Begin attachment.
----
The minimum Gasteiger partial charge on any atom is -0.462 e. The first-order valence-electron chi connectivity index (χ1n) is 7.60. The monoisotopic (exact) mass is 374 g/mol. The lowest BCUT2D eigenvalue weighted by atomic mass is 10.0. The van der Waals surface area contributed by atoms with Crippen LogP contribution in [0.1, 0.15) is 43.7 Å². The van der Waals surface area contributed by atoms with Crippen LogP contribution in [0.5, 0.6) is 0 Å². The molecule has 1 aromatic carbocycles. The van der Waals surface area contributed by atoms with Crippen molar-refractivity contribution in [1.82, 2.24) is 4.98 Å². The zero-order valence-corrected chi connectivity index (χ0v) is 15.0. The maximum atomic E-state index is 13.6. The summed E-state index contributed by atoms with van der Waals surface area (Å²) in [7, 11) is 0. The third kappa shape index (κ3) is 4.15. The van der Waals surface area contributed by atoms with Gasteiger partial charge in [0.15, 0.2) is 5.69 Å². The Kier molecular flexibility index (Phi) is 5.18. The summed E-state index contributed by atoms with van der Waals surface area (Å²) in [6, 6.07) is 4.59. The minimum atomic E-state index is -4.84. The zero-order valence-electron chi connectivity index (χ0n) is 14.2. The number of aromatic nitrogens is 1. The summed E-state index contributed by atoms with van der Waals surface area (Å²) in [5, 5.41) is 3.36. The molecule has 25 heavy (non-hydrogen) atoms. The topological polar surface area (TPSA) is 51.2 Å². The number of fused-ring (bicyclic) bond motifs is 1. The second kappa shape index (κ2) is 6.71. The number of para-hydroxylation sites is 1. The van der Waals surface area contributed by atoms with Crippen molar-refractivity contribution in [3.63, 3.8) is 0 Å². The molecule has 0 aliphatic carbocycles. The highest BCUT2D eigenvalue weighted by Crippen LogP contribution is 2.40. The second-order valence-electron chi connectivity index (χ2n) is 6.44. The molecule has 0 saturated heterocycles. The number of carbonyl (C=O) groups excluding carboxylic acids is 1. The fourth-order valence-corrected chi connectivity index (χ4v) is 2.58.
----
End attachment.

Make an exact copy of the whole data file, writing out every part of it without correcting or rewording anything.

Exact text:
The minimum Gasteiger partial charge on any atom is -0.462 e. The first-order valence-electron chi connectivity index (χ1n) is 7.60. The monoisotopic (exact) mass is 374 g/mol. The lowest BCUT2D eigenvalue weighted by atomic mass is 10.0. The van der Waals surface area contributed by atoms with Crippen LogP contribution in [0.1, 0.15) is 43.7 Å². The van der Waals surface area contributed by atoms with Crippen LogP contribution in [0.5, 0.6) is 0 Å². The molecule has 1 aromatic carbocycles. The van der Waals surface area contributed by atoms with Crippen molar-refractivity contribution in [1.82, 2.24) is 4.98 Å². The zero-order valence-corrected chi connectivity index (χ0v) is 15.0. The maximum atomic E-state index is 13.6. The summed E-state index contributed by atoms with van der Waals surface area (Å²) in [7, 11) is 0. The third kappa shape index (κ3) is 4.15. The van der Waals surface area contributed by atoms with Gasteiger partial charge in [0.15, 0.2) is 5.69 Å². The Kier molecular flexibility index (Phi) is 5.18. The summed E-state index contributed by atoms with van der Waals surface area (Å²) in [6, 6.07) is 4.59. The minimum atomic E-state index is -4.84. The zero-order valence-electron chi connectivity index (χ0n) is 14.2. The number of aromatic nitrogens is 1. The summed E-state index contributed by atoms with van der Waals surface area (Å²) in [5, 5.41) is 3.36. The molecule has 25 heavy (non-hydrogen) atoms. The topological polar surface area (TPSA) is 51.2 Å². The number of fused-ring (bicyclic) bond motifs is 1. The second kappa shape index (κ2) is 6.71. The number of para-hydroxylation sites is 1. The van der Waals surface area contributed by atoms with Crippen molar-refractivity contribution in [3.63, 3.8) is 0 Å². The molecule has 0 aliphatic carbocycles. The highest BCUT2D eigenvalue weighted by Crippen LogP contribution is 2.40. The second-order valence-electron chi connectivity index (χ2n) is 6.44. The molecule has 0 saturated heterocycles. The number of carbonyl (C=O) groups excluding carboxylic acids is 1. The fourth-order valence-corrected chi connectivity index (χ4v) is 2.58.